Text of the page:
3. They know your area well

Support coordinators are usually local to your area. If they’re not, then they’ll know your area well from having worked in it for many years. This enables them to work out the best places to go and the easist ways to get there.

They’ll also know the local service providers, mainstream organisation and government departments and how and when they operate.

This sort of local knowledge is invaluable when it comes to planning your activities.

4. They share information and help you understand your plan

As the saying goes, “two heads are better than one”. Support coordinators don’t do things for you, they do things with you. They work alongside you to help you understand exactly what you can and can’t do within the scope of your NDIS plan and your own personal boundaries.

They can act as a sounding board for your ideas and then work out with you how best to acheive them. They can help you plan your days, set deadlines for things to happen and help you build a deeper understanding of your plan.

Coordinators also ensure that service agreements and service bookings are completed correctly.

5. They are great communicators

Further to point number 4 above, being able to share information with you means that they need to be able to communicate with you and support coordinators are well-trained in that aspect of their role.

They are compassionate, attentive and have great listening skills. Support coordinators usually have a lot of experience in their job and have probably worked with a wide variety of participants, which helps to build their verbal and non-verbal communication skills immensely.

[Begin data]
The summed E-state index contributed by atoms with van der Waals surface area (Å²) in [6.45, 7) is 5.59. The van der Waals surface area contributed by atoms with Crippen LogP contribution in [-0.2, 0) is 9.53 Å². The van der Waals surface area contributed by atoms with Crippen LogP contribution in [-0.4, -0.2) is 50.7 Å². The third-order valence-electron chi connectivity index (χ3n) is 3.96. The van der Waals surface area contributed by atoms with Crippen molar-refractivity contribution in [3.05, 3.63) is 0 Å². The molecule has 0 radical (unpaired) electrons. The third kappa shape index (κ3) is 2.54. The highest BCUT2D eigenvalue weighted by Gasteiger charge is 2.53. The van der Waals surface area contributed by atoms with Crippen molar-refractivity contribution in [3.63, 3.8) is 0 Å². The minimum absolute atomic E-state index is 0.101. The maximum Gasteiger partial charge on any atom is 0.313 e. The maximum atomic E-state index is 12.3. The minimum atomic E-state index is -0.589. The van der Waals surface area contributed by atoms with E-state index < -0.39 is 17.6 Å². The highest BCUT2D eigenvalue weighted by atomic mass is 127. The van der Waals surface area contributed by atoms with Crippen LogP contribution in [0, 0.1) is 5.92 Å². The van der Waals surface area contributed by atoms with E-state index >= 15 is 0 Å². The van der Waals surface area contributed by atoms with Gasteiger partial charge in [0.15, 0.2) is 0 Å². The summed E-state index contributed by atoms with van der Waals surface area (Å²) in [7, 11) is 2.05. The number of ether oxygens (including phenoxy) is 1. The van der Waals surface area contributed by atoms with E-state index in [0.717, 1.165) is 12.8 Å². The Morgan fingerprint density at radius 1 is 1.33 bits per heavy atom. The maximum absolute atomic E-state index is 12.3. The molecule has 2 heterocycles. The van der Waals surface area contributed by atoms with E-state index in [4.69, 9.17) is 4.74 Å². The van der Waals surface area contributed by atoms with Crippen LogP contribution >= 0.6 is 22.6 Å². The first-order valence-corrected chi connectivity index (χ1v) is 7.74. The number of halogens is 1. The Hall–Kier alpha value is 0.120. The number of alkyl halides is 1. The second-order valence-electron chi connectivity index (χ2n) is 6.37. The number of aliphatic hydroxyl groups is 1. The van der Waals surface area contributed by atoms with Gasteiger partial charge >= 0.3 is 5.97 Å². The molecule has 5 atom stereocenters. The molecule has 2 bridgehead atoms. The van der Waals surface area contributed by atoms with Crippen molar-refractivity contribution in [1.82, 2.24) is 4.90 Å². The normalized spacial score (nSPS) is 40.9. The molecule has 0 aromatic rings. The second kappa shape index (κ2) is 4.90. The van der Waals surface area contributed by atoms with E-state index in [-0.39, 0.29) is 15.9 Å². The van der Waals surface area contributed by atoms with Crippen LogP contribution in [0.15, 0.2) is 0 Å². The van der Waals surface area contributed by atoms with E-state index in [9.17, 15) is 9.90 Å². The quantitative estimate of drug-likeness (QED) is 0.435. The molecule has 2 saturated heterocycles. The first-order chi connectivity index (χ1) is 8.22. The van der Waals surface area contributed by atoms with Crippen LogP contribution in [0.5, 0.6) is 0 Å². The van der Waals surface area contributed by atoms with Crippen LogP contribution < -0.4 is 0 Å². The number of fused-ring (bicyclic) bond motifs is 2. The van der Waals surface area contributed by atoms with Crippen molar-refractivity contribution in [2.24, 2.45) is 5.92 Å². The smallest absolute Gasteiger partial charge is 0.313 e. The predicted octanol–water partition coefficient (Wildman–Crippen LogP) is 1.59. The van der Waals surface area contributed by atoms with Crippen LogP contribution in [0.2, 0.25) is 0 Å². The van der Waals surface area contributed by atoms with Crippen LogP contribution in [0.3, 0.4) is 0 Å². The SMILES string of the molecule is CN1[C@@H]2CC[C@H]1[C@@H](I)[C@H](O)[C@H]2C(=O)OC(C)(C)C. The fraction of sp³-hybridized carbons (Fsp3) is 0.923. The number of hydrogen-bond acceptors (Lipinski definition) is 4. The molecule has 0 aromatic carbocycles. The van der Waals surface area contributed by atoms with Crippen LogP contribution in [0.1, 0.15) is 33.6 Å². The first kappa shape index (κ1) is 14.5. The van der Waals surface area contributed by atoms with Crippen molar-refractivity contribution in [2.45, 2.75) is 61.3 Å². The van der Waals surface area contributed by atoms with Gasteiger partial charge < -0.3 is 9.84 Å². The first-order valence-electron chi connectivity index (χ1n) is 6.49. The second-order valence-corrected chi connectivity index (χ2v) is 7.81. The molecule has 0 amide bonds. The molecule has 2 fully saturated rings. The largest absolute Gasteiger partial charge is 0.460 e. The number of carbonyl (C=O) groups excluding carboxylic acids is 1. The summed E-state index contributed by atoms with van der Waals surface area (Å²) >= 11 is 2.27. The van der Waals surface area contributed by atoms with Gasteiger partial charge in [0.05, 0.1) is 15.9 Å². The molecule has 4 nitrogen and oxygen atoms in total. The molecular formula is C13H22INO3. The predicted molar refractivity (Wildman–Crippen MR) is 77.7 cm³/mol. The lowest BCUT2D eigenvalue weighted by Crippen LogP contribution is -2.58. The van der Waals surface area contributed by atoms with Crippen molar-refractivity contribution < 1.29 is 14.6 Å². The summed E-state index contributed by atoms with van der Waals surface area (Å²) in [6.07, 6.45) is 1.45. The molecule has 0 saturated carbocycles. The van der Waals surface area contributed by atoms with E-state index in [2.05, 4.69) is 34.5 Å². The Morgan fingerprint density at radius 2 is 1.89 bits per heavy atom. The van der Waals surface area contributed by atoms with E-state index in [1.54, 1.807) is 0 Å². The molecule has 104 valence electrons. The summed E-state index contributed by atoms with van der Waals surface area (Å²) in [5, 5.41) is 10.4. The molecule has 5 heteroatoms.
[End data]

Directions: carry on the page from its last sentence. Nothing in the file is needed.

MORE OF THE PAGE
Support Coordination In Practice Sapphire Support

Support Coordinator Planning

When looking for a support coordinator to help you live the life you want, using the 5 elements listed above will help you to know whether the person you have is the right one for you.

To find out more, click through to our contact page and get in touch with us either by phone or through our contact form.

More FAQ’s About Support Coordinators

What's the difference between support coordination and specialist support coordination?

A Specialist Support Coordinator will be funded where there are additional high or complex needs in your situation and will be a qualified and experienced practitioner such as an Occupational Therapist, Psychologist or Social Worker.

Specialist support coordinators will support you to manage challenges in your support environment which may include health, education, or justice services. Specialist support coordination aims to reduce barriers to implementing or using your NDIS plan.

Do Support Coordinators Only Work With Disability Services?

No, disability services is only one area where support coordinators are employed. They may also be employed in community health, mental health, and family services. There are many different job opportunities for support staff across the health and social services sectors.

Where do I get a Support Coordinator from?

Every three months the NDIA publishes a list of registered providers in your state on the NDIS website.

Of course, you can always contact us here to see if we can help you.

Can I change to a different provider if I'm not happy with the support I am receiving?

Yes. You remain in control of your plan and have choice and control over who your providers are. If you wish to change providers you should discuss it with your provider and review your service agreement. Depending on your service agreement, you may have agreed to give some notice before you change.